AUSTIN, TX — People living in some of the largest U.S. cities and their surrounding areas face the highest risk of contracting COVID-19 in the near future, according to a new set of online dashboards created by University of Texas at Austin researchers.
The research from the university’s Cockrell School of Engineering yielded a risk analysis model examining more than 3,000 U.S. counties and features three dashboards that focus on aspects of community resilience: risk, exposure and vulnerability. Counties are scored on 13 different variables across the three dashboards, accounting for socioeconomic circumstances, population density, transportation infrastructure and other important metrics for measuring the pandemic, such as available intensive care unit beds and the average number of new cases.
The upshot: Two Texas counties, Harris and Dallas, were among the four assigned an “extreme risk” designation.
According to researchers, the new model presents the most comprehensive look yet at the virus’s current and future spread across the U.S. Other models have mostly focused on the number of cases and deaths observed in an area to make predictions about trends, rather than look at a wider variety of risk factors to understand where increased spread could occur, researchers noted.
List provided by University of Texas at Austin.
“This information allows the public and decision-makers to have a better sense of the risk level of each county in terms of infection, fatality, vulnerability and exposure,” Zhanmin Zhang, a professor in the Department of Civil, Architectural and Environmental Engineering who led the development of the dashboards, said in a prepared statment. “Knowing the risks allows people to develop better insights and make more informed day-to-day decisions.”
The model is updated weekly, and it currently rates four counties as extreme for both risk of contracting the virus and dying from it: Los Angeles County, Miami-Dade County, Harris County (Houston) and Dallas County. Cook County, Ill. (Chicago) is the only other county to receive an extreme rating, and it is for infection risk, but not death risk.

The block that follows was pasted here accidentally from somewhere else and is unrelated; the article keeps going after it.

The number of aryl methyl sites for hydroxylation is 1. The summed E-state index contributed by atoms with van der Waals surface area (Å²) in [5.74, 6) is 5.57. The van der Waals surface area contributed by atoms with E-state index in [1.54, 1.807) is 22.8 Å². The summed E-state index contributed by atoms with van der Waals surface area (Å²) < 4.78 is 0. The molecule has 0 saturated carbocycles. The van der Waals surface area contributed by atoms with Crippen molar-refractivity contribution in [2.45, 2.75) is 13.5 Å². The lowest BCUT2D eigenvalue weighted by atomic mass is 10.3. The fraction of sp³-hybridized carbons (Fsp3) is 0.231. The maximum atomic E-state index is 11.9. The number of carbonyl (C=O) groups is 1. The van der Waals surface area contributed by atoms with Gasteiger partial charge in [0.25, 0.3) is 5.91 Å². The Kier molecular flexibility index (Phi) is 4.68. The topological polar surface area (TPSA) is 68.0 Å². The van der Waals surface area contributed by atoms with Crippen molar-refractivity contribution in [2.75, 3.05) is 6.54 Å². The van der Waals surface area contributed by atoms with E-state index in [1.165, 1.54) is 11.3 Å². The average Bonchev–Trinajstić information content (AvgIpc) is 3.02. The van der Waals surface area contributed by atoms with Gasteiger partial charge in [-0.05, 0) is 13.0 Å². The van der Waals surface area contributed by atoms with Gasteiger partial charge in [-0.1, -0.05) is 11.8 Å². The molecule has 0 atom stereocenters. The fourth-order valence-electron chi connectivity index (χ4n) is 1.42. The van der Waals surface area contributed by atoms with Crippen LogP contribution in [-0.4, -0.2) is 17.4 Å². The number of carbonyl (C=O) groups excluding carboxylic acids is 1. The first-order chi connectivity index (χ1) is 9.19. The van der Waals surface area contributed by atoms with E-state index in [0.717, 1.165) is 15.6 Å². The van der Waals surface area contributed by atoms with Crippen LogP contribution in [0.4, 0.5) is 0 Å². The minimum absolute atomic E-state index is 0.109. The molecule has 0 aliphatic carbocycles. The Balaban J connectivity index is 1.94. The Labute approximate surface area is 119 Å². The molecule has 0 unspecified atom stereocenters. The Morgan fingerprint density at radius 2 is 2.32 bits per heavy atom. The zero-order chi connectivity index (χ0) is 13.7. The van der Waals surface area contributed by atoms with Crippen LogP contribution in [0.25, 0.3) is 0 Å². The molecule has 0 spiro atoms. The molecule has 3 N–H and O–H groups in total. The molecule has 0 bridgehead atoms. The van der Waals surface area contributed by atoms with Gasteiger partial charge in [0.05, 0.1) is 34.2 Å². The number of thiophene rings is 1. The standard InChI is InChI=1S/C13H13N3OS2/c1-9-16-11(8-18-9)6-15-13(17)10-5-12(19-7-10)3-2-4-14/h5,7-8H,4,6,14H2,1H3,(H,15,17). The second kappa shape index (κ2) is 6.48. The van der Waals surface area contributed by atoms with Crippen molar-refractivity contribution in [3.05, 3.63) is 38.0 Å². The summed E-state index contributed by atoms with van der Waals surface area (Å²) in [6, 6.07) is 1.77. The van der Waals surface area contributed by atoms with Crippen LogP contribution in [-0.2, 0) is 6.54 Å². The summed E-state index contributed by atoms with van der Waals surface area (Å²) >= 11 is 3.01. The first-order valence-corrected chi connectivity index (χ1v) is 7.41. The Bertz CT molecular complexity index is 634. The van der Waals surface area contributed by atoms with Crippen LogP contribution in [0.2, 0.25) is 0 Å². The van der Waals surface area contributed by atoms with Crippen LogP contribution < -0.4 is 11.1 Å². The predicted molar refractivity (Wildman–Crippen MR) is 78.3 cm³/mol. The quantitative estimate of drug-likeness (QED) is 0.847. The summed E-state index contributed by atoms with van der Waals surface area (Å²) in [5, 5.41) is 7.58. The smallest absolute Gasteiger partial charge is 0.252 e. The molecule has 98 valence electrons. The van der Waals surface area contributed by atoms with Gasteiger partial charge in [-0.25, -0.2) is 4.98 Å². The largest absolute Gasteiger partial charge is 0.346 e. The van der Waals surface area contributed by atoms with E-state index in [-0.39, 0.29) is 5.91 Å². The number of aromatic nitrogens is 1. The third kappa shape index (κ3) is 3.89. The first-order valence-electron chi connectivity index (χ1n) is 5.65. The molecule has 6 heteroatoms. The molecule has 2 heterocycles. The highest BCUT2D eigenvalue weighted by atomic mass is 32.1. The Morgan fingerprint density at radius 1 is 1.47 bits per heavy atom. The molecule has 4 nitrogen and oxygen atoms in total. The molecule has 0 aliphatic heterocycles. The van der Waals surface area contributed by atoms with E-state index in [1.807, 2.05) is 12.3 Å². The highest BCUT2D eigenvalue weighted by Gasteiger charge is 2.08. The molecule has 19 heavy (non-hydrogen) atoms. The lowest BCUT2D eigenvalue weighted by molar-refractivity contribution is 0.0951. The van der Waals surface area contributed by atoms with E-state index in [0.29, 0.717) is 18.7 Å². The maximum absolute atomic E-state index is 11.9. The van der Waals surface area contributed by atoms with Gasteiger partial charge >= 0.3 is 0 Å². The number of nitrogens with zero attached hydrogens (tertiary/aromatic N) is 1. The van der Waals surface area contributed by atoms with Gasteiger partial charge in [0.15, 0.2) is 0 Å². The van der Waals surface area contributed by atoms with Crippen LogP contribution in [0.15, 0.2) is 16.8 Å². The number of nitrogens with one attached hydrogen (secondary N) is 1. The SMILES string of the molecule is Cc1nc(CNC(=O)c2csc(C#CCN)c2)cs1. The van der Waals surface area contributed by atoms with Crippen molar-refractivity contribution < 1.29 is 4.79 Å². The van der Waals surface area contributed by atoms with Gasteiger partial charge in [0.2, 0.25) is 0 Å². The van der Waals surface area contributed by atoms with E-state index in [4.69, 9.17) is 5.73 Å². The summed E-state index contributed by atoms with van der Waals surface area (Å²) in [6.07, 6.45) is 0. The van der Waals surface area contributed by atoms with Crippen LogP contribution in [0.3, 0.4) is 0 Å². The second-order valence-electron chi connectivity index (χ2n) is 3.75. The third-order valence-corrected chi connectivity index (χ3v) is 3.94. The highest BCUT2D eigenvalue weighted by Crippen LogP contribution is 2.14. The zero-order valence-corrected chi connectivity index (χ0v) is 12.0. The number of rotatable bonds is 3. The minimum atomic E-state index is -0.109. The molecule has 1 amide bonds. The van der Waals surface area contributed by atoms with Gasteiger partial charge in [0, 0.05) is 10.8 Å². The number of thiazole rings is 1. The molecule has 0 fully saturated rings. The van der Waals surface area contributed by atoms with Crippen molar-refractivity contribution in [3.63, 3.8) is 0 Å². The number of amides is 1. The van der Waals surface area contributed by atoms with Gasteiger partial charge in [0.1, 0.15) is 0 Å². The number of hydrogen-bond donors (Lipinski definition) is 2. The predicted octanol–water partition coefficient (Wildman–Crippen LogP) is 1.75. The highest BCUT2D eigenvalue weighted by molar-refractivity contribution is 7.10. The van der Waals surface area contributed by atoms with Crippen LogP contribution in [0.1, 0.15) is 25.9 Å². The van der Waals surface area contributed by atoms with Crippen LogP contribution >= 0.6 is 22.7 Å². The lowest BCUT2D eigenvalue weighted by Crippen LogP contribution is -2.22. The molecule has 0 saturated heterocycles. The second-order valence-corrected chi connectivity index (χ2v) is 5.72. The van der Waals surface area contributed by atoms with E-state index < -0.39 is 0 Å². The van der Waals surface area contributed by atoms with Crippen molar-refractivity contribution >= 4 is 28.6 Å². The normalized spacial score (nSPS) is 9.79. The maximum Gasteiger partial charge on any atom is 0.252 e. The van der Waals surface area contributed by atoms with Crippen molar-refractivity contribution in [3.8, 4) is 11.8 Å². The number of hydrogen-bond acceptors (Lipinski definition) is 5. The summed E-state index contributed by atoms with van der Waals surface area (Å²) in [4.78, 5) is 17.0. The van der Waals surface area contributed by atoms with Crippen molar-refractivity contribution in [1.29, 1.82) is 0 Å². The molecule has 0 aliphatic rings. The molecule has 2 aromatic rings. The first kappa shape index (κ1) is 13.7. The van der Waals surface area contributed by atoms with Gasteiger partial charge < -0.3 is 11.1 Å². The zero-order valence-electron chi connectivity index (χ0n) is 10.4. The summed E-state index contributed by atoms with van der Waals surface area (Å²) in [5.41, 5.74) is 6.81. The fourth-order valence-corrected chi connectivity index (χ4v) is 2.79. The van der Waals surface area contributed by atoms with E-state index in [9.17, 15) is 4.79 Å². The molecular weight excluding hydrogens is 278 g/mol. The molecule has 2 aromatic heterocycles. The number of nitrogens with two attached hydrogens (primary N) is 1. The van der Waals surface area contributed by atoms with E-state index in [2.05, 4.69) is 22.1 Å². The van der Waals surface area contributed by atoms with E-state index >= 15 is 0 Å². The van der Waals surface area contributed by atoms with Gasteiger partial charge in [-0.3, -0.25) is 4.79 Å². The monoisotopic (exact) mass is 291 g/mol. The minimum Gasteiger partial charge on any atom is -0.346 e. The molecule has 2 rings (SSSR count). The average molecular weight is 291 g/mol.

Moreover, seven of the 10 most populous counties/metro areas in the U.S. rank in the top 10 for infection risk, and six of them are in the top 10 for death risk.
Graphic provided by University of Texas at Austin.
“The chances of being exposed to the virus in these populous counties are higher because of the massive number of daily trips created by businesses and other major points of interest — such as supermarkets, parks and restaurants — from other regions, as well as the presence of major airport hubs and highway systems,” Zhang said. “In such high-density areas, enforcing social distancing measures is a challenge, further increasing the risk of contracting the virus.”
The site provides snapshots of each county’s metrics, researchers noted, as well as changes over time. Local governments can use these tools to find counties with similar levels of risk and examine how effective their COVID containment measures have been.
“These indicators of impending risks can help officials make decisions on enforcement of COVID-19-related restrictions, such as social distancing norms, stay-at-home orders, use of masks and sanitizers, or closing down of public spaces and institutions,” Zhang said. “The infection and fatality risk numbers are based on the combination of vulnerability and exposure factors.”
Among the model’s components are:
Infection vulnerability factors include the number of residents per square kilometer, the percentage of workers who use public transit, the share of the population that works in industries where remote working isn’t possible and the number of apartments and condos as a function of the overall housing stock.
Fatality vulnerability metrics include the percentage of the population over age 65, the number of ICU beds per 10,000 people, the share of adults with health problems, the number of people lacking health insurance coverage and the percentage of adults with limited English fluency — an indicator that people might have trouble accessing services.
Exposure variables include the presence of busy roads and highways that bring in travelers, 14-day averages of COVID cases, proximity to major airports, and a social distancing indicator using the number of “point of interest” visitors — people going to gathering places such as restaurants and bars, based on anonymized mobile data.
Visit the website and review the dashboards at https://covid19.caee.utexas.edu.
This article originally appeared on the Austin Patch